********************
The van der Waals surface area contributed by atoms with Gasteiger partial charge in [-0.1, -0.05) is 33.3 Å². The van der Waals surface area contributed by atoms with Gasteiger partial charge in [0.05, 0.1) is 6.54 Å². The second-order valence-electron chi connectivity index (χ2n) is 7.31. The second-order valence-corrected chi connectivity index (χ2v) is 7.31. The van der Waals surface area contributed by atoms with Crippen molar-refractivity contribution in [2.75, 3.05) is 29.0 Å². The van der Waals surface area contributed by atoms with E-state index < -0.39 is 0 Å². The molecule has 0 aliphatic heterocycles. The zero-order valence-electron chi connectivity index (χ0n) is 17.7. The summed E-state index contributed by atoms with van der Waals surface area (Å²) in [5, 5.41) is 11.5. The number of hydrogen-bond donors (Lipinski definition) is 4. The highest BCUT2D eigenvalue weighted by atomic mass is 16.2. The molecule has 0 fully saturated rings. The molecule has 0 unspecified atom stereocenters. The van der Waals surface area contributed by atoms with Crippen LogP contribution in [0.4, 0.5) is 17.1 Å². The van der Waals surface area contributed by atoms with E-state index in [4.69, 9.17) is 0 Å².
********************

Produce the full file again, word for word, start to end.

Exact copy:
The van der Waals surface area contributed by atoms with Gasteiger partial charge in [-0.1, -0.05) is 33.3 Å². The van der Waals surface area contributed by atoms with Gasteiger partial charge in [0.05, 0.1) is 6.54 Å². The second-order valence-electron chi connectivity index (χ2n) is 7.31. The second-order valence-corrected chi connectivity index (χ2v) is 7.31. The van der Waals surface area contributed by atoms with Crippen molar-refractivity contribution in [2.75, 3.05) is 29.0 Å². The van der Waals surface area contributed by atoms with E-state index < -0.39 is 0 Å². The molecule has 0 aliphatic heterocycles. The zero-order valence-electron chi connectivity index (χ0n) is 17.7. The summed E-state index contributed by atoms with van der Waals surface area (Å²) in [5, 5.41) is 11.5. The number of hydrogen-bond donors (Lipinski definition) is 4. The highest BCUT2D eigenvalue weighted by atomic mass is 16.2. The molecule has 0 fully saturated rings. The molecule has 0 unspecified atom stereocenters. The van der Waals surface area contributed by atoms with Crippen LogP contribution in [0.4, 0.5) is 17.1 Å². The van der Waals surface area contributed by atoms with E-state index in [4.69, 9.17) is 0 Å².